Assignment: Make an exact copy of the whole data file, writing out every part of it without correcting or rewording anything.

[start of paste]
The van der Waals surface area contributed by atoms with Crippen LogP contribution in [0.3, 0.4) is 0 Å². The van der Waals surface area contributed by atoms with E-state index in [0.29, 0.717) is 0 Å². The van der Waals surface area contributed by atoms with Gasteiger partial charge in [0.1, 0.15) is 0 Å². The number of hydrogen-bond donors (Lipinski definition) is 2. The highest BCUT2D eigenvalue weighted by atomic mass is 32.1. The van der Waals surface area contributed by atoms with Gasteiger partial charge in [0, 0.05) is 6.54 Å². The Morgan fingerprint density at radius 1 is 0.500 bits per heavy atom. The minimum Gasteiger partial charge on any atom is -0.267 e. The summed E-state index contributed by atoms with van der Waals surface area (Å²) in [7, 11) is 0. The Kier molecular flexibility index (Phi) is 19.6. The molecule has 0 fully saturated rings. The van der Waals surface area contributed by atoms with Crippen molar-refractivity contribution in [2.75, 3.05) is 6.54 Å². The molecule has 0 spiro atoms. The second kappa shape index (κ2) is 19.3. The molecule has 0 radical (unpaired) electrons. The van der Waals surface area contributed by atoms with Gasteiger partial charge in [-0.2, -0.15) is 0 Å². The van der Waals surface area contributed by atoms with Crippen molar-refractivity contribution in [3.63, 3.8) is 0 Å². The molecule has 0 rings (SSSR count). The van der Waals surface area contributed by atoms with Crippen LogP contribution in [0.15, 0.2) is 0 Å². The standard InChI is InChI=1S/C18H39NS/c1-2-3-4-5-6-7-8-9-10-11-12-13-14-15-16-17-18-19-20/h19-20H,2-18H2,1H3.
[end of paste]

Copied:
The van der Waals surface area contributed by atoms with Crippen LogP contribution in [0.3, 0.4) is 0 Å². The van der Waals surface area contributed by atoms with E-state index in [0.29, 0.717) is 0 Å². The van der Waals surface area contributed by atoms with Gasteiger partial charge in [0.1, 0.15) is 0 Å². The number of hydrogen-bond donors (Lipinski definition) is 2. The highest BCUT2D eigenvalue weighted by atomic mass is 32.1. The van der Waals surface area contributed by atoms with Gasteiger partial charge in [0, 0.05) is 6.54 Å². The Morgan fingerprint density at radius 1 is 0.500 bits per heavy atom. The minimum Gasteiger partial charge on any atom is -0.267 e. The summed E-state index contributed by atoms with van der Waals surface area (Å²) in [7, 11) is 0. The Kier molecular flexibility index (Phi) is 19.6. The molecule has 0 fully saturated rings. The van der Waals surface area contributed by atoms with Crippen molar-refractivity contribution in [2.75, 3.05) is 6.54 Å². The molecule has 0 spiro atoms. The second kappa shape index (κ2) is 19.3. The molecule has 0 radical (unpaired) electrons. The van der Waals surface area contributed by atoms with Gasteiger partial charge in [-0.2, -0.15) is 0 Å². The van der Waals surface area contributed by atoms with Crippen molar-refractivity contribution in [3.63, 3.8) is 0 Å². The molecule has 0 rings (SSSR count). The van der Waals surface area contributed by atoms with Crippen LogP contribution in [0.15, 0.2) is 0 Å². The standard InChI is InChI=1S/C18H39NS/c1-2-3-4-5-6-7-8-9-10-11-12-13-14-15-16-17-18-19-20/h19-20H,2-18H2,1H3.